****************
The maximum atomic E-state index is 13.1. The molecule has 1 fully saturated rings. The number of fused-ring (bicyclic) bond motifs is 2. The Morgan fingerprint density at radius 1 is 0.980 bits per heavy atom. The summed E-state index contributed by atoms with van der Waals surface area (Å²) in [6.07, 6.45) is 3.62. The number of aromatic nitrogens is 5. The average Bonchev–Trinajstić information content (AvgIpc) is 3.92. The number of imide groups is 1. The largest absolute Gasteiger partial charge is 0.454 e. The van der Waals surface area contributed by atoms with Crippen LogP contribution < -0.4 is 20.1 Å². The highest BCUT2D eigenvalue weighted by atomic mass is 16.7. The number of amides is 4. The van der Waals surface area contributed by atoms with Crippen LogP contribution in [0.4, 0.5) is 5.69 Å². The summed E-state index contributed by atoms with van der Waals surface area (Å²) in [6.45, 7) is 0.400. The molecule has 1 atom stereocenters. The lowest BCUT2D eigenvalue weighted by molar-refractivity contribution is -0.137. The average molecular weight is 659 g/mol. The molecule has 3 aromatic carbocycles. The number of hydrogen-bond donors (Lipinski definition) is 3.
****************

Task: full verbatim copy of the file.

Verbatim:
The maximum atomic E-state index is 13.1. The molecule has 1 fully saturated rings. The number of fused-ring (bicyclic) bond motifs is 2. The Morgan fingerprint density at radius 1 is 0.980 bits per heavy atom. The summed E-state index contributed by atoms with van der Waals surface area (Å²) in [6.07, 6.45) is 3.62. The number of aromatic nitrogens is 5. The average Bonchev–Trinajstić information content (AvgIpc) is 3.92. The number of imide groups is 1. The largest absolute Gasteiger partial charge is 0.454 e. The van der Waals surface area contributed by atoms with Crippen LogP contribution < -0.4 is 20.1 Å². The highest BCUT2D eigenvalue weighted by atomic mass is 16.7. The number of amides is 4. The van der Waals surface area contributed by atoms with Crippen LogP contribution in [0.4, 0.5) is 5.69 Å². The summed E-state index contributed by atoms with van der Waals surface area (Å²) in [6.45, 7) is 0.400. The molecule has 1 atom stereocenters. The lowest BCUT2D eigenvalue weighted by molar-refractivity contribution is -0.137. The average molecular weight is 659 g/mol. The molecule has 3 aromatic carbocycles. The number of hydrogen-bond donors (Lipinski definition) is 3.